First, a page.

Lessons can be learnt from Railtrack’s failure. The government should re-appraise how projects should be financed and managed in the future.
The last regulatory review of Railtrack was based on the principles applied to all privatised monopoly utilities – gas transmission, electricity distribution, water supply. The Rail Regulator valued the assets of the business by reference to their sale price. He then allowed the company to charge prices that would cover its operating costs and yield a rate of return on these regulatory assets.
For Railtrack, the agreed rate of return was 8% in real terms. This is about six points higher than the rate at which the government can borrow – the difference reflects the additional costs of private sector financing and the risks associated with equity investment.
In a regulated utility, the most important of these risks is that costs will be higher than assumed in the calculations agreed between the company and the regulator. And the regulator may be less generous the next time around. These are in essence the only risks assumed by the management and shareholders of a regulated utility. It is hoped that the efficiency of private sector management, and pressures on management from its investors, will more than compensate for the substantial additional cost of equity capital.
For Railtrack this hope has proved unfounded. Costs are higher than foreseen and were expected to be much higher in future – not because of extraneous unforeseeable events, but as a result of matters which were directly under the management of Railtrack itself. In consequence, shareholders have not made the hoped for 8% real return but have lost a large part of their investment.
In these circumstances, it is hard to see what Fidelity Investments and other institutional holders of Railtrack shares are complaining about. Meeting the regulator’s cost targets has been easy for most utilities. That is why there has been downward pressure on the amount the companies have been allowed to earn in respect of the risk. Railways were, perhaps, harder. The 8% figure allowed Railtrack was the highest award made in any regulatory review.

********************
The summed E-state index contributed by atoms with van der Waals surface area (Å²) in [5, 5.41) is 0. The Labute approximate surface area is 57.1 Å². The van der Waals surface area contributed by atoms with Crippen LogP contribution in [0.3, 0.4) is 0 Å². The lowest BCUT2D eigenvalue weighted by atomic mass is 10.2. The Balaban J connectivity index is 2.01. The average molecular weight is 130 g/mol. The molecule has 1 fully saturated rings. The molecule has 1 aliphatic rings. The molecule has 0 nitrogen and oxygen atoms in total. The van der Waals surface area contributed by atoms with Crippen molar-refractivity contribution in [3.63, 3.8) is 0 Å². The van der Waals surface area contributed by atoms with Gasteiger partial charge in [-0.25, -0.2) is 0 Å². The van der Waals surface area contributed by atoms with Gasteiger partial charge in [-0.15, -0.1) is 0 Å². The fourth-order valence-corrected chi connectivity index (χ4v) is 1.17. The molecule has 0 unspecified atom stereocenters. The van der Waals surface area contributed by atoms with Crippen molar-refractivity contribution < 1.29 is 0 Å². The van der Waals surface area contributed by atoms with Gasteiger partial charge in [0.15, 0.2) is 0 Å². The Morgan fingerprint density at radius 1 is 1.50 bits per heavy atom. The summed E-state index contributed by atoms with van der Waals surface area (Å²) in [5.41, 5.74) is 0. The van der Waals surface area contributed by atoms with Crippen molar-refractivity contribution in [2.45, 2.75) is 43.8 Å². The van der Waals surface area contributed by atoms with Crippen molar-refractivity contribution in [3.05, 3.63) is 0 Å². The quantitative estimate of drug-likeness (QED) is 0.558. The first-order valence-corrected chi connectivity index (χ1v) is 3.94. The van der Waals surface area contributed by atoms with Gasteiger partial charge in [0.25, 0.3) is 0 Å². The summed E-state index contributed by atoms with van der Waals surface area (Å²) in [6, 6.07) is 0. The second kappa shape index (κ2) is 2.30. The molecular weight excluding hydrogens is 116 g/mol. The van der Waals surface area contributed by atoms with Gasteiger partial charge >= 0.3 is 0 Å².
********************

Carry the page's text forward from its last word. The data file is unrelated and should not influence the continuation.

It is easier to have sympathy for private investors in Railtrack. Individual shares whose performance is likely to be buffeted by political events and complex regulatory negotiations are not suitable investments for people with few disposable assets. Yet small shareholders were strongly encouraged to buy privatised businesses. Do you remember Sid, or the billboards showing the Loch Ness monster and the Forth Bridge? There was nothing there about the intricacies of regulatory asset value or the weighted average cost of capital. There used to be rules against promoting shares this way and there still should be.
But even small shareholders were told that shares might go down, although their experience was often different. The government has been paying a lot of money – not just in its privatisations but through the private finance initiative and other private-public partnerships – for the private sector to assume risk. It is in the nature of risks that they sometimes go the wrong way.
The Treasury alone has taken seriously the notion that you can earn yields substantially above the government bond rate only in return for accepting greater risk. For some time, Treasury insistence that the transfer of risk to the private sector should be real ensured that few private financing deals happened. But public sector managers were anxious to go ahead with their pet schemes. More important banks and their lengthy gravy trains of advisers wanted to be in on the act. They persuaded politicians that the Treasury approach was a bureaucratic curb on their freedom to earn margins and fees.
Increasingly, private finance became off balance sheet financing for the government. The underlying assumption has been that whatever the various parties said, the government would pay out in the end. The lesson of Railtrack is that this expectation is both widely held and unjustified. The government may bail out projects, but not necessarily the participants.
That lesson will prove costly. It would almost certainly have been cheaper to keep Railtrack going than to pay the extra that public private partnerships will cost now that the investors know their money may really be on the line. And the cost of genuine risk capital is likely to be too high for many of these schemes to make sense.
The trade-offs have already been illustrated in the water industry. The regulator’s allowance for the risks associated with the boring and stable businesses of water supply and sewage disposal is enough to be a substantial component of water bills but not enough to satisfy the expectations of stock market investors. That is why Welsh Water has turned itself into a not for profit company and other businesses – not just in the water sector – are looking at similar routes.
But Glas Cymru is only one of many other organisations which are neither plc nor branch of government. The BBC, schools, universities, NHS trusts, Channel 4, Equitable Life, museums and galleries. Transport for London, East of Scotland Water. Policy for every one of these is determined independently. There is no attempt to read across and see what works and what doesn’t, and there is little clarity about the capital structures of these businesses or the relationship between their public functions, their financial performance, and their external accountability.
It is time for joined up government. In developing New Railtrack, there is an opportunity to develop a model relevant not just for modernising the rail network but for the whole range of activities which are intermediate between the public and private sectors.